Did you know that if your EHR is producing E/M documentation that is robust in one section (such as History) and thin in another (such as the Physical Examination), you may be trusting the device to do too much?
Auditors can down-code most of your E/M claims due to an empty “Physical Exam” section in the documentation. However, some practices argue that the EHR vendor told them that patients being seen for established problems already have a physical examination documentation on file, and that the EHR will carry it over from one visit to the next. In reality, this may be true for past medical, family, and social history (PMFSH), but not for a physical examination.
Correct documentation and coding for E/M services is one of the most misunderstood requirements placed on a physician. The risk is that making documentation and/or coding mistakes means that you’re putting your practice at risk for major compliance violations. Your practice could lose precious revenue. Plus, the EHRs that offer coding or coding recommendations can confuse you and lead to costly errors. Join our expert speaker, Barbara J. Cobuzzi, to navigate through the dangers of E/M services and avoid potential disasters along the way.
At the end of this session, you’ll have all the definitions you need to know. You will be able to fit all the many E/M working pieces together and be able to present this in a way that makes sense to your physicians. With this information in hand, you will bring medical necessity, E/M documentation and EHR issues all together.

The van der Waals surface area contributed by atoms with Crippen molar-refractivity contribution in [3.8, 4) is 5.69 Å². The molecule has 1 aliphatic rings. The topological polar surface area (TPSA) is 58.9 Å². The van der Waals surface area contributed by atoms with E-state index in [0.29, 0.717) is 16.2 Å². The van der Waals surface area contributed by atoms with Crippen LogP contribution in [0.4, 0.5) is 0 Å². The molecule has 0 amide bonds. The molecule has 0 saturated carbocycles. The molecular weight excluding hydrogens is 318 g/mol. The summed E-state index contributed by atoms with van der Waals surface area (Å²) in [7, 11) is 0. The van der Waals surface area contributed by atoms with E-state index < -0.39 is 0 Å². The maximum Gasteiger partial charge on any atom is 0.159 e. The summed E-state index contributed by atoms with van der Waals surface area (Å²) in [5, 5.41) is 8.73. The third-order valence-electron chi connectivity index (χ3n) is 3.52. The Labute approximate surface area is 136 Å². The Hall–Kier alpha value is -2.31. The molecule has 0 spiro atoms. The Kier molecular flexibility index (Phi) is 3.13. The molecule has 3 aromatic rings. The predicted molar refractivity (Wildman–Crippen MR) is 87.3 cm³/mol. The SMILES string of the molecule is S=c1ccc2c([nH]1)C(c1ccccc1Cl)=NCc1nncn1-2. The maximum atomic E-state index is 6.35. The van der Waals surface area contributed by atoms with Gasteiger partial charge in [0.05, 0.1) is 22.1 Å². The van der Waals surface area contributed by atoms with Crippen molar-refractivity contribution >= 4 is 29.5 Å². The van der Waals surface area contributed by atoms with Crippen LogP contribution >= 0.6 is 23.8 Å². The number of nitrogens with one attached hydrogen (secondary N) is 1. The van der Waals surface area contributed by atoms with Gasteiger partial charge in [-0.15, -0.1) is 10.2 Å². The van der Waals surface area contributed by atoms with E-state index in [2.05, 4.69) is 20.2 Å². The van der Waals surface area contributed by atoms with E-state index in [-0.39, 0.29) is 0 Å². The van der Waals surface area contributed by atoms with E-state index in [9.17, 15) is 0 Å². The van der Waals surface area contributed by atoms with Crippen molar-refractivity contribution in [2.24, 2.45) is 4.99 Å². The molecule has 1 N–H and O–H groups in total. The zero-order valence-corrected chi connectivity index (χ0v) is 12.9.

Highlights of the session:
Components of E/M Services
Who should attend?
Physicians, Office Managers/administrators, Coders, Billers, Billing Managers/Supervisors, EHR implementation teams
Barbara J. Cobuzzi owns CRN Healthcare Solutions which provides value added provider consulting services. She holds a B.S. in industrial engineering from Rensselaer Polytechnic Institute and an MBA from New York University. She holds certifications from the AAPC as a CPC (certified physician coder), COC (certified hospital outpatient coder), CPC-P (certified payer coder) a CPC-I (certified coding instructor) and a CPCO (certified professional compliance officer). She also holds...
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